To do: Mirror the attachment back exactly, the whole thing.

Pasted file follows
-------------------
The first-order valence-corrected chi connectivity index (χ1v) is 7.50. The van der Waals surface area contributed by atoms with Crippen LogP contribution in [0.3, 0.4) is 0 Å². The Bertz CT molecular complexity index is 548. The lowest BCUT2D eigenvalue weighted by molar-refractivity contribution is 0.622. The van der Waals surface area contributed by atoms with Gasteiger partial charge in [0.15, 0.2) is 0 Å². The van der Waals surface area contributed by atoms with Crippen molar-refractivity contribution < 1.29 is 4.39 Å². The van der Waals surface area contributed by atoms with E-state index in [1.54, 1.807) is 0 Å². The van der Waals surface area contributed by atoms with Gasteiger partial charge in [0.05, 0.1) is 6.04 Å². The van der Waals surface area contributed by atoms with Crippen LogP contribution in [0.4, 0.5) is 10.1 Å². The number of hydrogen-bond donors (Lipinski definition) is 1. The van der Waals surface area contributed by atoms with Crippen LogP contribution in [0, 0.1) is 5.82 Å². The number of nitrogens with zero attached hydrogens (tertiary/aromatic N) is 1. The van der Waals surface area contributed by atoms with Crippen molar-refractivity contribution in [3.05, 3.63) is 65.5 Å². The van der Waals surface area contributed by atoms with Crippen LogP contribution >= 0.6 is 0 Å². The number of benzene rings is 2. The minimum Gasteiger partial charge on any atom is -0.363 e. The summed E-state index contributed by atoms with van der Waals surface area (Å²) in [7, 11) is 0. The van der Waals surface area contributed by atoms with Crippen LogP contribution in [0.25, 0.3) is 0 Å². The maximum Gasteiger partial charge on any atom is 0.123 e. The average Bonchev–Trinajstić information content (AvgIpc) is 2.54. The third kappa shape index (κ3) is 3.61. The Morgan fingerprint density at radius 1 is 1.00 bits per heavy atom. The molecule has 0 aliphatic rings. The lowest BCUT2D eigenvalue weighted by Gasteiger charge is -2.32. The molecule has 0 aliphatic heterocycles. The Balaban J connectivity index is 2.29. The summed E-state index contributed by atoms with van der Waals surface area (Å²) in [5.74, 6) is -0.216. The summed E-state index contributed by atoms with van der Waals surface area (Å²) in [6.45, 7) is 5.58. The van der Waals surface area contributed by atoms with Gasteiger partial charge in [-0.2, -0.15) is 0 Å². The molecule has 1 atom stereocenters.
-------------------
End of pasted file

The first-order valence-corrected chi connectivity index (χ1v) is 7.50. The van der Waals surface area contributed by atoms with Crippen LogP contribution in [0.3, 0.4) is 0 Å². The Bertz CT molecular complexity index is 548. The lowest BCUT2D eigenvalue weighted by molar-refractivity contribution is 0.622. The van der Waals surface area contributed by atoms with Gasteiger partial charge in [0.15, 0.2) is 0 Å². The van der Waals surface area contributed by atoms with Crippen molar-refractivity contribution < 1.29 is 4.39 Å². The van der Waals surface area contributed by atoms with E-state index in [1.54, 1.807) is 0 Å². The van der Waals surface area contributed by atoms with Gasteiger partial charge in [0.05, 0.1) is 6.04 Å². The van der Waals surface area contributed by atoms with Crippen LogP contribution in [0.4, 0.5) is 10.1 Å². The number of hydrogen-bond donors (Lipinski definition) is 1. The van der Waals surface area contributed by atoms with Crippen LogP contribution in [0, 0.1) is 5.82 Å². The number of nitrogens with zero attached hydrogens (tertiary/aromatic N) is 1. The van der Waals surface area contributed by atoms with Crippen molar-refractivity contribution in [3.05, 3.63) is 65.5 Å². The van der Waals surface area contributed by atoms with Crippen LogP contribution >= 0.6 is 0 Å². The number of benzene rings is 2. The minimum Gasteiger partial charge on any atom is -0.363 e. The summed E-state index contributed by atoms with van der Waals surface area (Å²) in [7, 11) is 0. The van der Waals surface area contributed by atoms with Crippen LogP contribution in [0.25, 0.3) is 0 Å². The maximum Gasteiger partial charge on any atom is 0.123 e. The average Bonchev–Trinajstić information content (AvgIpc) is 2.54. The third kappa shape index (κ3) is 3.61. The Morgan fingerprint density at radius 1 is 1.00 bits per heavy atom. The molecule has 0 aliphatic rings. The lowest BCUT2D eigenvalue weighted by Gasteiger charge is -2.32. The molecule has 0 aliphatic heterocycles. The Balaban J connectivity index is 2.29. The summed E-state index contributed by atoms with van der Waals surface area (Å²) in [5.74, 6) is -0.216. The summed E-state index contributed by atoms with van der Waals surface area (Å²) in [6.45, 7) is 5.58. The van der Waals surface area contributed by atoms with Gasteiger partial charge in [-0.2, -0.15) is 0 Å². The molecule has 1 atom stereocenters.